At the 26th United Nations Climate Change Conference (COP26), the United States and United Arab Emirates officially launched the Agriculture Innovation Mission for Climate (AIM for Climate) alongside 31 countries and more than 48 non-government partners. AIM for Climate is a pioneering initiative uniquely focused on increasing investment and enabling greater public-private and cross-sectoral partnerships, intended to both raise global climate ambition, and underpin transformative climate action in the agriculture sector in all countries. Details on participating countries and partners and the objectives and focus of AIM for Climate are available online.




American Farm Bureau Foundation announced 'American Farm Trail,' a new agritourism app that will showcase agritourism operations and tours. The app and its searchable directory are set to launch next spring. For now, developers are looking for agritourism stops to add to the app. Farms and attractions can create their own free profile showcasing their operation, history, products, and more. Instructions for submitting listings are available online.




A new program seeks to answer the economic questions farmers have about cover crops and provide benchmarking data for farmers using or considering planting cover crops. According to a press release, Environmental Defense Fund and the University of Minnesota's Center for Farm Financial Management have partnered to establish a new financial data gathering process for cover crops within the FINBIN database—the largest publicly available farm financial database and benchmarking service in the country. Enterprise-level farm financial data will be gathered in the FINBIN database and analyzed to compare the relative profitability of farms using cover crops to the farms not using cover crops.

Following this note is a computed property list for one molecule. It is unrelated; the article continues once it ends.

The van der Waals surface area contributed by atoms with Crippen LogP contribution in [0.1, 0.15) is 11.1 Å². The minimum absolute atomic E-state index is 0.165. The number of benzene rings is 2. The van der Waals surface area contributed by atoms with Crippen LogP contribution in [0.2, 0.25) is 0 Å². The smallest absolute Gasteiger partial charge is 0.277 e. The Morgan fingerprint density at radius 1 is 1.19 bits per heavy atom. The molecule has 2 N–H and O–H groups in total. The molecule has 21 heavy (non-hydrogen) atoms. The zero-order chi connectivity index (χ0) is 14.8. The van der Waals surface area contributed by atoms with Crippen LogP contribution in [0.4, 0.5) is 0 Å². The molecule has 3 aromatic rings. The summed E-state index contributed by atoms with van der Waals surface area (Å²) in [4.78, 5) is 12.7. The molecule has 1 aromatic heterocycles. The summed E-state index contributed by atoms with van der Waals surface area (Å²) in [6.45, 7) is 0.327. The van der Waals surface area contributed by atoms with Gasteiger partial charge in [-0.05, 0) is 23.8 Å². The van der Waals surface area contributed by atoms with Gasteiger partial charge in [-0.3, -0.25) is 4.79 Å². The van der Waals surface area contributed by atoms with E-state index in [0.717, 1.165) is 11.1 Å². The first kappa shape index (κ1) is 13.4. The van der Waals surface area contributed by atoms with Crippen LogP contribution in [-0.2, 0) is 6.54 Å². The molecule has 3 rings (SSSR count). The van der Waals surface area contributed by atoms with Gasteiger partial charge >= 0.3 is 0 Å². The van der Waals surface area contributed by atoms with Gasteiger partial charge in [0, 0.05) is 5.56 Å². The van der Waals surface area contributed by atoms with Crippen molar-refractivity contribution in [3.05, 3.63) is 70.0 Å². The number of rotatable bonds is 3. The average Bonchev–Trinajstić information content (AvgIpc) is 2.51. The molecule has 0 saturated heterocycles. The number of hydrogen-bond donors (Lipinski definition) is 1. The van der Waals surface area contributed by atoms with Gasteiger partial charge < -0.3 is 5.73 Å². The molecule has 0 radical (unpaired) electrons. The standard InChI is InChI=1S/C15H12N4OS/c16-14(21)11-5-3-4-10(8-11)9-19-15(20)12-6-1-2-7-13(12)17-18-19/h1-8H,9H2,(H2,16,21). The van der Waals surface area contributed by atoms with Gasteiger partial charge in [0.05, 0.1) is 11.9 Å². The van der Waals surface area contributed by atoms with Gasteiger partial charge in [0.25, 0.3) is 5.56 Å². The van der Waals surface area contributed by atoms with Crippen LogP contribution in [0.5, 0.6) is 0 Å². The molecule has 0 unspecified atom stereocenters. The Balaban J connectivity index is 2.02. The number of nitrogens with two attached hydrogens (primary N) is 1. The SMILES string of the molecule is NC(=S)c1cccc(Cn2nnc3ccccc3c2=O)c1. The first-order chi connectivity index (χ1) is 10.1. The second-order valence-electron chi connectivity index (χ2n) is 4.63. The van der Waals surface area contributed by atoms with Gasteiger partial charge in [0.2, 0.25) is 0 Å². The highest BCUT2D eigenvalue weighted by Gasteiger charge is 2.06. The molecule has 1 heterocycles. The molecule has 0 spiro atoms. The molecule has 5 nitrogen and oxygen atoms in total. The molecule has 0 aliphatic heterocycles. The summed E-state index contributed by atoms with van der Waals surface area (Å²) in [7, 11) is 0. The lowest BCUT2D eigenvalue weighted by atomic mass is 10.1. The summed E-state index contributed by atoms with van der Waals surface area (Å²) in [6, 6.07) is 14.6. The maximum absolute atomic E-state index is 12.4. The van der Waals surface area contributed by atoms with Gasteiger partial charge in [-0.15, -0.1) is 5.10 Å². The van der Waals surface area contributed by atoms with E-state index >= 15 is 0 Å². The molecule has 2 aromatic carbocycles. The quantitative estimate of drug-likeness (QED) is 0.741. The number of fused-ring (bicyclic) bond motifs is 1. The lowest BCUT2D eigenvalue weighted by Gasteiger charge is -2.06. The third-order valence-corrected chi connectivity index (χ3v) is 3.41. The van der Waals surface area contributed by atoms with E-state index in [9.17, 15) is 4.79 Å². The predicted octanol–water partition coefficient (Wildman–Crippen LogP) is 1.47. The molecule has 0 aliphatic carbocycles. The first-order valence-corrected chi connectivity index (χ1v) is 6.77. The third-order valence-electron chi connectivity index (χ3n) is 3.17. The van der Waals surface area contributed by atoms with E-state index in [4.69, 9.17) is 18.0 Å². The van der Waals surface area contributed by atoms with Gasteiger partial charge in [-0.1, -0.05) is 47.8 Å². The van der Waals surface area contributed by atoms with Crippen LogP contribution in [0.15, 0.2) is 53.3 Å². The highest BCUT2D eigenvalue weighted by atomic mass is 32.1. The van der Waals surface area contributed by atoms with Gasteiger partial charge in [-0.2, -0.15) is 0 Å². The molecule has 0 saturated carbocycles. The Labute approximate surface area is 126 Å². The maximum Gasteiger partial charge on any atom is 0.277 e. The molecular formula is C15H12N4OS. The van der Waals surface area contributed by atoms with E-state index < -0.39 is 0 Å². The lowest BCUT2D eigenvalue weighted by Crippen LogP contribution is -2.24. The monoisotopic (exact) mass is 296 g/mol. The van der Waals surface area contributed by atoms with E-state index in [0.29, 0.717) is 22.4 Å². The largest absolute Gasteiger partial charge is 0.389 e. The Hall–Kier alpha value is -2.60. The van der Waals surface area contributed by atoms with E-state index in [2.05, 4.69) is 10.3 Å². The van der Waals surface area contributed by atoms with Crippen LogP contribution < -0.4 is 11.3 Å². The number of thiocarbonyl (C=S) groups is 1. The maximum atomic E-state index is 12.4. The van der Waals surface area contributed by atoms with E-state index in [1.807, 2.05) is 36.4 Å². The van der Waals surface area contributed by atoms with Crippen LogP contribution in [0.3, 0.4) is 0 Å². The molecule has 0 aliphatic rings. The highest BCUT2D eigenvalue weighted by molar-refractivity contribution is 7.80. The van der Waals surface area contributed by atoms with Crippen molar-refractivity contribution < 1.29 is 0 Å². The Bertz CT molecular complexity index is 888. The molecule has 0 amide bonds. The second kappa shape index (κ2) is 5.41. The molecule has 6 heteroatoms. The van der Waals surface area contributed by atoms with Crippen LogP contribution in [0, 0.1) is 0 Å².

The Organic Center reports that a study published in Frontiers in Sustainable Food Systems found that properly managed manure-based soil amendments are safe for use in crops to be eaten fresh. This study examined the potential for bacterial transfer to fresh produce harvested from USDA NOP certified organic farms. It found that pathogens diminished over time but at different rates. Current waiting periods for organic produce of 90 or 120 days, depending on which part of the plant is to be eaten, were validated by this study. The study authors caution that results should not be generalized and that additional research is needed.




USDA National Institute of Food and Agriculture (NIFA) has announced an investment of nearly $25 million for 50 grants supporting Farm and Ranch Stress Assistance Network (FRSAN) State Department of Agriculture projects. Projects selected for funding initiate, expand, or sustain programs that provide professional agricultural behavioral health counseling and referral for other forms of assistance through farm telephone helplines and websites; training programs and workshops; support groups; and outreach services and activities. Information on the projects awarded funding is available online.